Trump Administration Re-Authorizes Cruel Use of M-44 Cyanide Bombs

Tala DiBenedetto

Recently, the Trump Administration reauthorized the use of M-44 poison devices for use in wildlife culls.  These devices, also referred to as “cyanide bombs,” are planted in the wild and designed to lure in predators that threaten livestock with bait, then release a fatal dose of sodium cyanide, a highly toxic pesticide.  The devices are smeared with scented bait, which cause animals to bite on and pull them. This causes a capsule containing the sodium cyanide is then ejected into their mouth.  Deaths caused by the poisoning from these traps are agonizing. Use of M-44 devices gained some media attention when a fourteen-year-old boy named Canyon accidentally set off a device while walking his dog, injuring himself and killing his dog. After bending down to touch what looked like a garden sprinkler, the device exploded, shooting poison directly into the boys eyes, with the remainder blowing downwind towards his dog, Casey. Within a minute, Casey was “writhing with convulsions, a reddish foam emanating from his mouth. In front of Canyon, the yellow Lab made guttural sounds then went still.” Casey’s death is not an uncommon occurrence. An investigation uncovered that between 2000 and 2012, activation of these devices resulted in the deaths of 1,200 dogs. These cruel devices cast the same agonizing fate on countless wildlife across the country.

This program is carried out by Wildlife Services, a branch of the U.S. Department of Agriculture’s Animal and Plant Health Inspection Service (APHIS). Wildlife Services, founded in 1885, exists primarily for the benefit of the livestock industry, spending more than $80 million a year killing animals that are deemed a “nuisance” to humans. The agency uses of poisoned bait, neck snares, leghold traps (which are banned in 80 countries), aerial gunning, and cyanide traps to go after animals that threaten livestock grazing on public lands. Wildlife Services was responsible for the deaths of over 2.5 million animals in 2018.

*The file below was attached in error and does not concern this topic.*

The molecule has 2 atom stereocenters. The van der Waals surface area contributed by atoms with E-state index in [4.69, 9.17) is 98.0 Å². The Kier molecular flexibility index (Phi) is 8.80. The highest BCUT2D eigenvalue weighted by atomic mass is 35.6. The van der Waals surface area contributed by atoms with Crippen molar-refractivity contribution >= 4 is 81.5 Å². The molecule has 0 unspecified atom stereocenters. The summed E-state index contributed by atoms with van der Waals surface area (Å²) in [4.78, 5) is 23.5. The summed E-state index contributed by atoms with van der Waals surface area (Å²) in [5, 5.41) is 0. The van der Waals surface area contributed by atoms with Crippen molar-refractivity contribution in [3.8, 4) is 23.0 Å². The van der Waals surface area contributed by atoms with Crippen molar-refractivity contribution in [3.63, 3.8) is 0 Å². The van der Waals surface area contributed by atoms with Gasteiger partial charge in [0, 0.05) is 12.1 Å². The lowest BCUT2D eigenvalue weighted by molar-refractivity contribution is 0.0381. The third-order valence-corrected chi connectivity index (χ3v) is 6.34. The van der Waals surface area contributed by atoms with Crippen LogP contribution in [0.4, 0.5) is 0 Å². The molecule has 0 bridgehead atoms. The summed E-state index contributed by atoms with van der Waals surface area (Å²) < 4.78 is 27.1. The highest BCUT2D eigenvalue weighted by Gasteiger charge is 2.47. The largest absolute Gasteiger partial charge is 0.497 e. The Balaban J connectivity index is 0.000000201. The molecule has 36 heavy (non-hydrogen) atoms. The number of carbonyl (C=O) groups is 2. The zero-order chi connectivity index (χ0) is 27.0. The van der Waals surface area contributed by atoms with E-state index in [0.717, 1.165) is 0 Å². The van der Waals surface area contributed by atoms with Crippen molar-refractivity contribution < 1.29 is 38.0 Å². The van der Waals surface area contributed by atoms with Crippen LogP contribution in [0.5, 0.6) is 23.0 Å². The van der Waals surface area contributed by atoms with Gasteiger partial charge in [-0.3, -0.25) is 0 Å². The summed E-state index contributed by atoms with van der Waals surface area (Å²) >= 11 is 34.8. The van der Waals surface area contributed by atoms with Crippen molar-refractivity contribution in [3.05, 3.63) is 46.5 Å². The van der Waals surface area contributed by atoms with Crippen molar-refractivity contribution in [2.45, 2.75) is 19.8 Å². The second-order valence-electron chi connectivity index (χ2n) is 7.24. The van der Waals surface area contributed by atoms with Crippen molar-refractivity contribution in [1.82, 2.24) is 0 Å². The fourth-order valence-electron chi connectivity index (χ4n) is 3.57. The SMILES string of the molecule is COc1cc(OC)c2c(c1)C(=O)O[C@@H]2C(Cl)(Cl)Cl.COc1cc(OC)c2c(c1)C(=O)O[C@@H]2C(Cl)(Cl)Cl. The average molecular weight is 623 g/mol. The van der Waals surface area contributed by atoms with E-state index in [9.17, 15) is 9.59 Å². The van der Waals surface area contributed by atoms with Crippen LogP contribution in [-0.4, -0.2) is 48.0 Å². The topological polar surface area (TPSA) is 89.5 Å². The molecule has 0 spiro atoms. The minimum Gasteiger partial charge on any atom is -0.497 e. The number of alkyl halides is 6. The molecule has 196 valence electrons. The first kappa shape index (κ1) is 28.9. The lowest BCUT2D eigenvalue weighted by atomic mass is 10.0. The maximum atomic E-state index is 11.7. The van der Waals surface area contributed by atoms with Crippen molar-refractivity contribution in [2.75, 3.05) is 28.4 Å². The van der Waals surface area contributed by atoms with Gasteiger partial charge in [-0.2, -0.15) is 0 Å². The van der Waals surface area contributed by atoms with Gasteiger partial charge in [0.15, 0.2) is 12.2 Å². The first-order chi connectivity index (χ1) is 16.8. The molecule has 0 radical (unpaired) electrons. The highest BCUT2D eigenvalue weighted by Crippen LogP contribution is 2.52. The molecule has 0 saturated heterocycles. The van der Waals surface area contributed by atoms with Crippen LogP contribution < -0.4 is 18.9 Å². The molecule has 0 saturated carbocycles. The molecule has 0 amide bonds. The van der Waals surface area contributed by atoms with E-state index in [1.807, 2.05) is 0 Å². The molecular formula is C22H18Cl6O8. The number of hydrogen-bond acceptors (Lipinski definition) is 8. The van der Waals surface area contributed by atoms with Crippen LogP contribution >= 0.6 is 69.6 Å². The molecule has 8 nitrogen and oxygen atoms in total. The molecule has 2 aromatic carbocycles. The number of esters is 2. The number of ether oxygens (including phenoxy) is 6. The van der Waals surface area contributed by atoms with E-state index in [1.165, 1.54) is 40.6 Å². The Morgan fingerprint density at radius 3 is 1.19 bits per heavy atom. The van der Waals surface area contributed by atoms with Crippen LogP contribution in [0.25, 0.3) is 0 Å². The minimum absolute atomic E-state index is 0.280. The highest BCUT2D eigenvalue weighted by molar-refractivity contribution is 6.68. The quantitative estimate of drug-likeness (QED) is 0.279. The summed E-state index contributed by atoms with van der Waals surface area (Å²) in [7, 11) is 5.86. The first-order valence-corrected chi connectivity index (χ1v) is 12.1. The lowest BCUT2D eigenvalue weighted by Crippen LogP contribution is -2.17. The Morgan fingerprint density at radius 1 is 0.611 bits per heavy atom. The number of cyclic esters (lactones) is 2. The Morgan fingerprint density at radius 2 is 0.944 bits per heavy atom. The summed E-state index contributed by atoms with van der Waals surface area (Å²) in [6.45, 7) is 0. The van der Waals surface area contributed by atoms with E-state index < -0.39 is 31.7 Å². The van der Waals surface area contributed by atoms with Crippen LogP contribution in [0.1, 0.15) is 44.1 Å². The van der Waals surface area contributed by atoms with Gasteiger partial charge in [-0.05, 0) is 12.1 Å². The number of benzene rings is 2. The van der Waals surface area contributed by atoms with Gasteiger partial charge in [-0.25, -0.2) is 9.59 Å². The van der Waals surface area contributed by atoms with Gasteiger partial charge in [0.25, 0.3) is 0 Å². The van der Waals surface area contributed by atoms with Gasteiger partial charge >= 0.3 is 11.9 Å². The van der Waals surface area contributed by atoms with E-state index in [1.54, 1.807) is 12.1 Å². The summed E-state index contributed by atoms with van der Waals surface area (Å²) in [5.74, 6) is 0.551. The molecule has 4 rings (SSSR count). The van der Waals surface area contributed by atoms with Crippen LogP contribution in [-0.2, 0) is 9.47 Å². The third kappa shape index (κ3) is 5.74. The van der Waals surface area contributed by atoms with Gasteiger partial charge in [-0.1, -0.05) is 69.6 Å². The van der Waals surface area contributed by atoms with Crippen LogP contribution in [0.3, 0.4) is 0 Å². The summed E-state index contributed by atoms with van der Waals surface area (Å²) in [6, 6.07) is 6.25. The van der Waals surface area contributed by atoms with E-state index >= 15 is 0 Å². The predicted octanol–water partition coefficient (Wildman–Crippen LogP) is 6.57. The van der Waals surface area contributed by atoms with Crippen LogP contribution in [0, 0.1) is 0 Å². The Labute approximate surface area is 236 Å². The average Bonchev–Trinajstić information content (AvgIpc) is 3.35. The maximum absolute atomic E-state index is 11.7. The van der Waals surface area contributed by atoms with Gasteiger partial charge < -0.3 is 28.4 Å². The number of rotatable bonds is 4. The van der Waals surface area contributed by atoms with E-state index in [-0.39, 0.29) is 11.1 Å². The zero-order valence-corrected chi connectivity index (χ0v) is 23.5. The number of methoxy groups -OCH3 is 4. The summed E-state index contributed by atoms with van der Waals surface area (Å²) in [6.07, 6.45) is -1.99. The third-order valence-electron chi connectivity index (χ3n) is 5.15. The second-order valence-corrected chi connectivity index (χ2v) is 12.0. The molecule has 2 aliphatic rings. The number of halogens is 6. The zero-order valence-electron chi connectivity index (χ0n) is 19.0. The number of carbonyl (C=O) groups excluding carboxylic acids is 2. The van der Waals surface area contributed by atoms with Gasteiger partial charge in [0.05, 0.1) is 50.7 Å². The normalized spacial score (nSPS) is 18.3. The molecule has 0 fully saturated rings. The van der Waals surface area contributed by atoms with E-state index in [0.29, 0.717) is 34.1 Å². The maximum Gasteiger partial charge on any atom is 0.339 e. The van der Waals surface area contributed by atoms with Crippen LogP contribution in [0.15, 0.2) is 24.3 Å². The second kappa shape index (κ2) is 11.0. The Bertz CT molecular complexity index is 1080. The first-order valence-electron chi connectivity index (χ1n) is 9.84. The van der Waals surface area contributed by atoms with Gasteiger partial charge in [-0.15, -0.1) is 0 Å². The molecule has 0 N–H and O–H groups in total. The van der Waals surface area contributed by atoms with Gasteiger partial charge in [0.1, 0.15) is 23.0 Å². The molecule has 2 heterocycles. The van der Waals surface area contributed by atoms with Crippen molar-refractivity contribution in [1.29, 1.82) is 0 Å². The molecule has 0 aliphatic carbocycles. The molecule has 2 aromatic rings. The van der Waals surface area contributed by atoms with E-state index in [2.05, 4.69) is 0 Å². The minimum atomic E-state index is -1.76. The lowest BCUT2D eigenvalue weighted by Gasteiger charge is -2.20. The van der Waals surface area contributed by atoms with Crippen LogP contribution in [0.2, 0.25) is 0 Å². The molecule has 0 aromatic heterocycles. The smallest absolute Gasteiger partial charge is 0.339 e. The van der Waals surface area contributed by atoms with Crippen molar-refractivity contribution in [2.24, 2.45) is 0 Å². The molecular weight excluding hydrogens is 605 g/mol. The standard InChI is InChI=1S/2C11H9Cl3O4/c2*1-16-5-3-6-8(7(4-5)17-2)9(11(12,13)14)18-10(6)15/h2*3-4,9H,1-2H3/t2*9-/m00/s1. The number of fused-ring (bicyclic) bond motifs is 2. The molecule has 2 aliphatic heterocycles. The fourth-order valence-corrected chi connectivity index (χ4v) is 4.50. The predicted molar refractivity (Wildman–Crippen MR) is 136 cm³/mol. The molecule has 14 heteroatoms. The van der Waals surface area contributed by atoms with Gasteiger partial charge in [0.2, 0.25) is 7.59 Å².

Wildlife Services, along with its state counterpart agencies in Montana, New Mexico, South Dakota, Texas and Wyoming, have relied on the M-44s to kill animals that threaten livestock since the mid-1970s. These cyanide bombs kill thousands of animals every year, killing 6,579 in 2018 alone. These traps have been criticized not only for being cruel, but indiscriminate, fatally poisoning numerous non-target species, including federally endangered and threatened species.

M44 Dead Wolf or Coyote near POISON sign 2016-05813_Partial 11_Item 1(New Mexico) 12-scr.jpg
Corpse of a poisoned coyote

In 2019, the U.S. Environmental Protection Agency issued a proposed interim decision reauthorizing the use of M-44 devices. The decision was met with thousands of public comments, almost entirely in opposition to reauthorization. As a result of the flood of public opposition, EPA withdrew its reauthorization application for further review.  Nevertheless, four months later the agency issued its decision to move forward with reauthorization with a few minor additional restrictions. Those restrictions include a 600-foot buffer around residences (unless there is written permission from the landowner), increasing the buffer from public pathways and roads, and one additional sign within 15 feet of a device. In addition to offering no protection to wildlife, the restrictions have been criticized as insufficient to adequately protect the public, pets, and vulnerable species.

Florida Man: Did A Rogue Zoo Veterinarian Commit Malpractice?

Robert Gordon